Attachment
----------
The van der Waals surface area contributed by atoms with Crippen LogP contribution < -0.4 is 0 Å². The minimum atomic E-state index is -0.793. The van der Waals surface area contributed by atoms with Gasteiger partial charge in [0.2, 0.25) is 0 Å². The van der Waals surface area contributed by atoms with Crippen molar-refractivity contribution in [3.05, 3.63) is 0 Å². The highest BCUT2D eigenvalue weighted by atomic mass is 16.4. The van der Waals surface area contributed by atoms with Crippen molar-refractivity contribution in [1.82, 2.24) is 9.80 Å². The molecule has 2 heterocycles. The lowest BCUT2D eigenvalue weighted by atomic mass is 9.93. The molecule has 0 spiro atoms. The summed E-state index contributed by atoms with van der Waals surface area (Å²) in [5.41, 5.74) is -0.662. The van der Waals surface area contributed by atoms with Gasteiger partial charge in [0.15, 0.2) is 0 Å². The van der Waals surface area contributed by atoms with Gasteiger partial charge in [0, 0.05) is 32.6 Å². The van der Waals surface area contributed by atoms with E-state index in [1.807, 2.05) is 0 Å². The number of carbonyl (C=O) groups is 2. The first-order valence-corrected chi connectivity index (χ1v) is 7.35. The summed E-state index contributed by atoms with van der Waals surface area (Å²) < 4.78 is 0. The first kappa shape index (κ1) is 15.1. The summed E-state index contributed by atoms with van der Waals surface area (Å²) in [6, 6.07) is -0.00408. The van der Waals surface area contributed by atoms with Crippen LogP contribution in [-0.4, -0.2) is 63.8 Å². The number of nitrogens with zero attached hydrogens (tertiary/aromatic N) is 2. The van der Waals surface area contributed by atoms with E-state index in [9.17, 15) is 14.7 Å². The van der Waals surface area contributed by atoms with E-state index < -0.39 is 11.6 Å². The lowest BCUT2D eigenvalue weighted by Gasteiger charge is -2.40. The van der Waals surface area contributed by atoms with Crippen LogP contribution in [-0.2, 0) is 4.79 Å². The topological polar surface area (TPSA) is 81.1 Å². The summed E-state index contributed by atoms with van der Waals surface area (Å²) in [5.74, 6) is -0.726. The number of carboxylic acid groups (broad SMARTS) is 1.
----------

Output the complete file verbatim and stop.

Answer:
The van der Waals surface area contributed by atoms with Crippen LogP contribution < -0.4 is 0 Å². The minimum atomic E-state index is -0.793. The van der Waals surface area contributed by atoms with Gasteiger partial charge in [0.2, 0.25) is 0 Å². The van der Waals surface area contributed by atoms with Crippen molar-refractivity contribution in [3.05, 3.63) is 0 Å². The highest BCUT2D eigenvalue weighted by atomic mass is 16.4. The van der Waals surface area contributed by atoms with Crippen molar-refractivity contribution in [1.82, 2.24) is 9.80 Å². The molecule has 2 heterocycles. The lowest BCUT2D eigenvalue weighted by atomic mass is 9.93. The molecule has 0 spiro atoms. The summed E-state index contributed by atoms with van der Waals surface area (Å²) in [5.41, 5.74) is -0.662. The van der Waals surface area contributed by atoms with Gasteiger partial charge in [0.15, 0.2) is 0 Å². The van der Waals surface area contributed by atoms with Gasteiger partial charge in [0, 0.05) is 32.6 Å². The van der Waals surface area contributed by atoms with E-state index in [1.807, 2.05) is 0 Å². The number of carbonyl (C=O) groups is 2. The first-order valence-corrected chi connectivity index (χ1v) is 7.35. The summed E-state index contributed by atoms with van der Waals surface area (Å²) < 4.78 is 0. The first kappa shape index (κ1) is 15.1. The summed E-state index contributed by atoms with van der Waals surface area (Å²) in [6, 6.07) is -0.00408. The van der Waals surface area contributed by atoms with Crippen LogP contribution in [-0.4, -0.2) is 63.8 Å². The number of nitrogens with zero attached hydrogens (tertiary/aromatic N) is 2. The van der Waals surface area contributed by atoms with E-state index in [9.17, 15) is 14.7 Å². The van der Waals surface area contributed by atoms with E-state index < -0.39 is 11.6 Å². The lowest BCUT2D eigenvalue weighted by Gasteiger charge is -2.40. The van der Waals surface area contributed by atoms with Crippen LogP contribution in [-0.2, 0) is 4.79 Å². The topological polar surface area (TPSA) is 81.1 Å². The summed E-state index contributed by atoms with van der Waals surface area (Å²) in [5.74, 6) is -0.726. The number of carboxylic acid groups (broad SMARTS) is 1.